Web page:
# Maximize JavaScript's Performance WITHOUT Transducers

In the previous article on transducers we saw a way to optimize long sequences of operations on arrays, but the solution wasn’t that trivial. Many readers wondered whether we could achieve the same result more simply, and this article will tackle that: we won’t use transducers (as we did before) but with the help of some functional programming, we’ll get equally good solutions.

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Let’s remember our original problem — which was a trivial example, meant to highlight the issues we had. We had an array, and we wanted to (1) take only odd values, (2) duplicate them, (3) keep values under 50, and (4) add 3 to them. The following code achieved this:

```
const testOdd = (x) => x % 2 === 1;
const duplicate = (x) => x + x;
const testUnderFifty = (x) => x < 50;
const addThree = (x) => x + 3;
const myArray = [22, 9, 60, 24, 11, 63];
const newArray = myArray
.filter(testOdd)
.map(duplicate)
.filter(testUnderFifty)
.map(addThree``
console.log(newArray); // [21,25]
```

What’s the problem here? Every time you apply an operation, a new intermediate array is created, and with large amounts of data, the extra time may be significant.

In the previous article, we described a solution based on trying to go array element by array element and applying all transformations in order, and we developed transducers for that. But we may make do with something simpler! Let’s see that.

## A first (but not too good) solution

Our example was straightforward, and some readers objected by reasoning that it was pretty clear that the only values of the original array that we’d pick would be odd ones, under 25, and then we would duplicate them and add three, so a simple loop could do the job… and we wouldn’t even need the original four functions we used!

```
const simplifiedPass = (someArray) => {
const result = [];
someArray.forEach((value) => {
if (value % 2 && value < 25) {
result.push(value * 2 + 3);
}
});
return result;
};
const newArray2 = simplifiedPass(myArray);
console.log(newArray2);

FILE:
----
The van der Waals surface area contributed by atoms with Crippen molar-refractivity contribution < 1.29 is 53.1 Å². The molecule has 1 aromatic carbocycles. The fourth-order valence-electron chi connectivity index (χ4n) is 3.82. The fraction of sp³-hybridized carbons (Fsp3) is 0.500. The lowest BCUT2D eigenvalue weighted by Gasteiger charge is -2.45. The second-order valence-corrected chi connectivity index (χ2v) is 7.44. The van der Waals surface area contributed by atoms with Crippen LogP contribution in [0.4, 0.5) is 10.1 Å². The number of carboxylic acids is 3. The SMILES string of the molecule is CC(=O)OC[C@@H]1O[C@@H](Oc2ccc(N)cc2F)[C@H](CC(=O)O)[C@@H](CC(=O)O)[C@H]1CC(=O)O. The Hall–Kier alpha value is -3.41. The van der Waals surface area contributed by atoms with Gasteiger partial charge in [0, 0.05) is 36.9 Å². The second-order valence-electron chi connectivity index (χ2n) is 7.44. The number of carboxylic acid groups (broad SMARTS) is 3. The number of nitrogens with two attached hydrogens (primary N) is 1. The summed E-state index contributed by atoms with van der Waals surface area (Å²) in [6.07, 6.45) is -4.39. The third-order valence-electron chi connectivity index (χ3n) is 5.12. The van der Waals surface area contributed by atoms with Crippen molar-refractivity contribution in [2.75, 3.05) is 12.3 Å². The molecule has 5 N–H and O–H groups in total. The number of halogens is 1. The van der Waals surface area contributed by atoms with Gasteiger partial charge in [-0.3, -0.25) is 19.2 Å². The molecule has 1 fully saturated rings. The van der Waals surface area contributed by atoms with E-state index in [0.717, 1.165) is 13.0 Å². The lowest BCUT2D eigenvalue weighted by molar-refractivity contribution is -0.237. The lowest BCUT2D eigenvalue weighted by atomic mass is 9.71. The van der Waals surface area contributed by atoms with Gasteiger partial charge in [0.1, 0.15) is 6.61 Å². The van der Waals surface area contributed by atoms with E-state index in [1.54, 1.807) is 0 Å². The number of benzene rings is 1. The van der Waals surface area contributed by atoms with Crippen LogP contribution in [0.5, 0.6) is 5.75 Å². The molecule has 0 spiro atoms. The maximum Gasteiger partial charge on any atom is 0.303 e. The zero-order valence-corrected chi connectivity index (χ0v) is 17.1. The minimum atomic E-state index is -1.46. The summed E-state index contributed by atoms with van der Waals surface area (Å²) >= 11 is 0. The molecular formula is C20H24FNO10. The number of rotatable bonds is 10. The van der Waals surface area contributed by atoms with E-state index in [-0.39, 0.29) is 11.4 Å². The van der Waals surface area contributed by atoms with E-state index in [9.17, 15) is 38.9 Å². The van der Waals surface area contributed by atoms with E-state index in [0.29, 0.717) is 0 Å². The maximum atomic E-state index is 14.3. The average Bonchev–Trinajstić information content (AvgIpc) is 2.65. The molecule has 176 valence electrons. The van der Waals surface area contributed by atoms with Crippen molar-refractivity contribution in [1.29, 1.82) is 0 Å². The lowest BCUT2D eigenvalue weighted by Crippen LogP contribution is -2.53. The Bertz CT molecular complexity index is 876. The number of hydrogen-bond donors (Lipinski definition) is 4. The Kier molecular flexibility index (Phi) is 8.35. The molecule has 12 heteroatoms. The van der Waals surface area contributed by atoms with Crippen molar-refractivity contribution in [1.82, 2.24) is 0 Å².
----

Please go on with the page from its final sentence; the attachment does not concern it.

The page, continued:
```

This works and is perfectly correct — but it’s hard to generalize. With our simple example, deducing which numbers would be processed was easy, but in real life, the logical checks could be very complex, and you wouldn’t be able to reduce them to a single test as we did here. So, while this shows that optimization is doable, the method itself cannot be applied in every case; we need a more general solution.

## A second (also handcrafted) solution

As in the previous case, we can do better if we go element by element and apply maps and filters in sequence.

```
const singlePassFourOps = (someArray) => {
const result = [];
someArray.forEach((value) => {
let ok = false; // ①
if (testOdd(value)) {
value = duplicate(value);
if (testUnderFifty(value)) {
value = addThree(value);
ok = true;
}
}
if (ok) { // ②
result.push(value);
}
});
return result;
};
const newArray3 = singlePassFourOps(myArray);
console.log(newArray3); // [ 21,25 ]
```

We use an `ok`

variable ① to learn if a `value`

from the original array passed all tests ②. Each `filter()`

is transformed into an `if`

, and each `map()`

updates `value`

. If we reach the end of the operations, we set `ok`

to true, which means we’ll push the final value into the `result`

array. This works! However, we had to write a function from scratch, and we may be able to achieve a more general solution.

## A third (and more general) solution

The previous code requires writing a function for each set of transformations. However, what about passing all the mapping and filtering functions in an array? This would mean we could write a general function that could deal with any combination of filters and maps.

There’s a problem, though: how will we know whether a function in the array is meant to be a filter or a map? Let’s have an array with pairs of values: first an “M” or “F”, meaning “map” or “filter”, and then the function itself. Testing the first value of the pair will let us know what to do with the second value, the function.